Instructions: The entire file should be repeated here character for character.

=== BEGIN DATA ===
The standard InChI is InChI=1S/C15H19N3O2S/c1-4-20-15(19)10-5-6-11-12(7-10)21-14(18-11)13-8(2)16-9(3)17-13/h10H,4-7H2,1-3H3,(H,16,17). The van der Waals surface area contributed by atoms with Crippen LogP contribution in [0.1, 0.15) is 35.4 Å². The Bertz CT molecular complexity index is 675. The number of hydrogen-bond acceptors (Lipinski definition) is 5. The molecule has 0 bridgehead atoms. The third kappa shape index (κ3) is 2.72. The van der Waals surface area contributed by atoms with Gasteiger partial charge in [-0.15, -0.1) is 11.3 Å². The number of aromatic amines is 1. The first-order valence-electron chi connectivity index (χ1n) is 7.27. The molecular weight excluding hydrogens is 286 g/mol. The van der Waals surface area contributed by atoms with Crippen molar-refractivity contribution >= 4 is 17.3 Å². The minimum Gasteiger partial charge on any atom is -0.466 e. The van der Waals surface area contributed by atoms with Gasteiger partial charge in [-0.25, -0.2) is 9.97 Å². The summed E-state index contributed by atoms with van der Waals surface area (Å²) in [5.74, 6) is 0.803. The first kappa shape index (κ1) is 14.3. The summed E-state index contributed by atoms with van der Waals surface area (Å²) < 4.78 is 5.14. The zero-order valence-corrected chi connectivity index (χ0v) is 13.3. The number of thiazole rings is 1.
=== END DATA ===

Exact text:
The standard InChI is InChI=1S/C15H19N3O2S/c1-4-20-15(19)10-5-6-11-12(7-10)21-14(18-11)13-8(2)16-9(3)17-13/h10H,4-7H2,1-3H3,(H,16,17). The van der Waals surface area contributed by atoms with Crippen LogP contribution in [0.1, 0.15) is 35.4 Å². The Bertz CT molecular complexity index is 675. The number of hydrogen-bond acceptors (Lipinski definition) is 5. The molecule has 0 bridgehead atoms. The third kappa shape index (κ3) is 2.72. The van der Waals surface area contributed by atoms with Gasteiger partial charge in [-0.15, -0.1) is 11.3 Å². The number of aromatic amines is 1. The first-order valence-electron chi connectivity index (χ1n) is 7.27. The molecular weight excluding hydrogens is 286 g/mol. The van der Waals surface area contributed by atoms with Crippen molar-refractivity contribution >= 4 is 17.3 Å². The minimum Gasteiger partial charge on any atom is -0.466 e. The van der Waals surface area contributed by atoms with Gasteiger partial charge in [-0.25, -0.2) is 9.97 Å². The summed E-state index contributed by atoms with van der Waals surface area (Å²) in [5.74, 6) is 0.803. The first kappa shape index (κ1) is 14.3. The summed E-state index contributed by atoms with van der Waals surface area (Å²) < 4.78 is 5.14. The zero-order valence-corrected chi connectivity index (χ0v) is 13.3. The number of thiazole rings is 1.